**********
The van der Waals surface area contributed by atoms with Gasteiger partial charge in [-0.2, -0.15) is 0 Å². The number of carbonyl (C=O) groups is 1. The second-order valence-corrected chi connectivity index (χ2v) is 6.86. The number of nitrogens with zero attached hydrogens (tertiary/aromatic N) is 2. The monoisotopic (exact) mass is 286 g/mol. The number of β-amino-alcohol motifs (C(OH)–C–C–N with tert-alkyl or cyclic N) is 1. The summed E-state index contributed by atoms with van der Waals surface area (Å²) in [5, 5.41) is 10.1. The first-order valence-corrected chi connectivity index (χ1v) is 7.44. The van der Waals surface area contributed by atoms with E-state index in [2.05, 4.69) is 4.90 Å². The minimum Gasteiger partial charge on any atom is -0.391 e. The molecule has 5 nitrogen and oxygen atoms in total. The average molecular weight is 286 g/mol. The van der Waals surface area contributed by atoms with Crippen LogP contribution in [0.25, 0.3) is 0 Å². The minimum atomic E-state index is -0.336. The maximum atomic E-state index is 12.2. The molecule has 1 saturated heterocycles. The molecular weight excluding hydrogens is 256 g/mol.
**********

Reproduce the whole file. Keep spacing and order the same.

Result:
The van der Waals surface area contributed by atoms with Gasteiger partial charge in [-0.2, -0.15) is 0 Å². The number of carbonyl (C=O) groups is 1. The second-order valence-corrected chi connectivity index (χ2v) is 6.86. The number of nitrogens with zero attached hydrogens (tertiary/aromatic N) is 2. The monoisotopic (exact) mass is 286 g/mol. The number of β-amino-alcohol motifs (C(OH)–C–C–N with tert-alkyl or cyclic N) is 1. The summed E-state index contributed by atoms with van der Waals surface area (Å²) in [5, 5.41) is 10.1. The first-order valence-corrected chi connectivity index (χ1v) is 7.44. The van der Waals surface area contributed by atoms with E-state index in [2.05, 4.69) is 4.90 Å². The minimum Gasteiger partial charge on any atom is -0.391 e. The molecule has 5 nitrogen and oxygen atoms in total. The average molecular weight is 286 g/mol. The van der Waals surface area contributed by atoms with Crippen LogP contribution in [0.25, 0.3) is 0 Å². The minimum atomic E-state index is -0.336. The maximum atomic E-state index is 12.2. The molecule has 1 saturated heterocycles. The molecular weight excluding hydrogens is 256 g/mol.